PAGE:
If she keeps working, Victoria Gotti may one day be as well-known as her father. But she has chosen a different line of work. 48 Hours Correspondent Erin Moriarty reports on this independent, but very loyal, daughter.
Victoria Gotti's father, of course, is John Gotti, the infamous Mafia crime figure, known as the Dapper Don. He is serving a life sentence in a maximum security federal prison in Marion, Ill.
His daughter is about to publish her fourth novel. While Victoria Gotti, 37, is trying hard to make a name for herself as a novelist, she remains extremely loyal to her family.
Photos of her father are all over her house, including many taken during his many trials. While it may be difficult to imagine John Gotti behind bars reading romantic novels, his daughter says her dad is her first and best critic. She and her father talk regularly, she says.
Victoria Gotti says that when she was growing up, her father was a disciplinarian. There were rules and regulations, particularly for dating.
"I don't think anybody back then would have been good enough for any of his children, especially the girls," she recalls.
But if her dad intimidated potential boyfriends, he appealed to her college girlfriends.
"I would get excited when the girls that I went to college were in love with him," she says. "They had massive crushes. They would sit outside my home, my parents' home, and I would come out and say 'let's go.' (They'd say,) 'Oh, a few minutes, we're going to hang around.'"
But growing up as a Gotti was also painful. Accused of running the country's largest organized crime family, her father went on trial for murder and racketeering.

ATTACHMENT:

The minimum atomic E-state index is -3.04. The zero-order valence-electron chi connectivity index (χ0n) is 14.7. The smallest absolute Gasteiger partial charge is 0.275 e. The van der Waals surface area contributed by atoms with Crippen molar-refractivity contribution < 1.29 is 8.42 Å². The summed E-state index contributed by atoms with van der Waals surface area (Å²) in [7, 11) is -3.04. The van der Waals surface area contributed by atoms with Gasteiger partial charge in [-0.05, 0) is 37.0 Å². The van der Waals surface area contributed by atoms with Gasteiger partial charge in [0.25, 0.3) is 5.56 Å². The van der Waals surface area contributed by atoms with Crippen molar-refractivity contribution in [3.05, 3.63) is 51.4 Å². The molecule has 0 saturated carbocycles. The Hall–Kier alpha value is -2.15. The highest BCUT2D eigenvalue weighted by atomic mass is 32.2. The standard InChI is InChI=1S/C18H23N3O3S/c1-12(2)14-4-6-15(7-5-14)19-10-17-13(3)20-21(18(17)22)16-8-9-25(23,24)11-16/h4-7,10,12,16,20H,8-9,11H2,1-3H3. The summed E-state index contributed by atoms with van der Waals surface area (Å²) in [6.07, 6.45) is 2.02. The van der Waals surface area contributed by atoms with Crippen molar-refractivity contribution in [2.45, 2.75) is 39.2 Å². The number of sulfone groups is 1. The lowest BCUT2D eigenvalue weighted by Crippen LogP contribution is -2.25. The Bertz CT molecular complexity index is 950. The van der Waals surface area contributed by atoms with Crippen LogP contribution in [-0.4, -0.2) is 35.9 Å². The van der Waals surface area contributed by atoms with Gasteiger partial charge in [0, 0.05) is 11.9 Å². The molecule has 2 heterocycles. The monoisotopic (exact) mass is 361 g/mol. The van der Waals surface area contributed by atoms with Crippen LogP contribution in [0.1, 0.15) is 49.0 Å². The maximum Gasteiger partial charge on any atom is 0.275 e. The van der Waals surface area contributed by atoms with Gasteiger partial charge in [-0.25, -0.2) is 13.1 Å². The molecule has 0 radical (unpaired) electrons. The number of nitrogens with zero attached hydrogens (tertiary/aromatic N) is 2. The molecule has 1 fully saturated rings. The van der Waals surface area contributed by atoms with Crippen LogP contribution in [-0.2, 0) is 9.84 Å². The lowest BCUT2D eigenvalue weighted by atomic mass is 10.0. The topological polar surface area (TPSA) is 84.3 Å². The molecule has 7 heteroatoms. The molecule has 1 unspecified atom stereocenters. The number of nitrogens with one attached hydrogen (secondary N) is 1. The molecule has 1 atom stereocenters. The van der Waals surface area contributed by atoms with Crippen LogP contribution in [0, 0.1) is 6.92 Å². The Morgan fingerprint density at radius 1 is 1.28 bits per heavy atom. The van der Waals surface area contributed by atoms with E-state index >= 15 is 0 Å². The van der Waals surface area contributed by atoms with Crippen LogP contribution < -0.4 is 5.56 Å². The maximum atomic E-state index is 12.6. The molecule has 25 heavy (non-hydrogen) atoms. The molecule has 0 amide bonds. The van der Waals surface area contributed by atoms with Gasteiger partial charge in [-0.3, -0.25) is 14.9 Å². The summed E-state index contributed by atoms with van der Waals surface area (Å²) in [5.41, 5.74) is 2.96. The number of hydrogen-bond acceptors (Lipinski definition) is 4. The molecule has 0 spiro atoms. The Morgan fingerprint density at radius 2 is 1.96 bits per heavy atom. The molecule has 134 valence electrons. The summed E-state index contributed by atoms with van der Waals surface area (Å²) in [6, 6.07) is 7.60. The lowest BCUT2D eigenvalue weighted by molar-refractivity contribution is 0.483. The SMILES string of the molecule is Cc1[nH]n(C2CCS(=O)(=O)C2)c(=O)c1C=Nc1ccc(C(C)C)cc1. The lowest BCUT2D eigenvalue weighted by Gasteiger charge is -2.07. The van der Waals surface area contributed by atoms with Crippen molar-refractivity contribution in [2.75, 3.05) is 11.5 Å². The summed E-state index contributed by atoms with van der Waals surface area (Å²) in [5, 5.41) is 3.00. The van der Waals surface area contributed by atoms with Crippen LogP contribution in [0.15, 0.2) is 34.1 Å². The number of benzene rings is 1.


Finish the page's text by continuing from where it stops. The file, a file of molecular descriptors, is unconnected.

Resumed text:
In 1992, after her father was convicted, she angrily defended him: "The government's been on my father for six years. They haven't won anything," she said. "My father is the last of the Mohicans. They don't make men like him anymore; they never will."
Despite their close relationship, she says there are some things father and daughter never talk about. They don't talk about the crimes he was convicted of committing, she says.
She says she is not afraid to ask him, but doesn't wish to delve into certain topics.
"Let's say for argument's sake your parents had a perfect marriage," she says. "Or you thought so. And maybe your dad's not alive. You found an old box of letters. And it's indicative of the fact that he led a double life. Would you really need to know about it?"
"No. Because you know what happens: It changes the focus for you. So you stumbled across this box of letters you shouldn't have," she continues. "So you ask yourself, should I go and investigate? And the answer is quite simple: No. What's it going to do for you?"
"He's my father," she explains. "I love him. What more? What more?"
Victoria Gotti says that she doesn't enjoy notoriety. So why did she decide to be a writer, o why doesn't she use a pen name? Some say that the Gotti name in bold print is a draw: The same spotlight that brings unwanted scrutiny can also increase sales.
But Victoria Gotti doesn't think her last name has helped her, she says. In fact, when she was pitching her books, publishers at first weren't interested in her ideas, she notes.
Instead, they wanted her to write a tell-all book about her family, or a novel with a Mob setting.
But she wanted to write mysteries. And apparently her readers like what she has produced. Her first book, The Senator's Daughter, went through three printings. Her third book, Superstar, went through two printings. Her fourth, The Fifth Avenue Club should be out next year.
"It's been a long, long ride," she says. "And it's something that no one can take away. If I didn't work as hard as I do on my writing, on my books, then it might be undeserved. But I've worked hard to get here. I'm not coming with palms up."
But Victoria Gotti's troubles are not over.
Find out more in Gotti Daughter Fights For Family.
Or, return to the top of 48 Hours: The Legacy
(c) MMI, Viacom Internet Services Inc., All Rights Reserved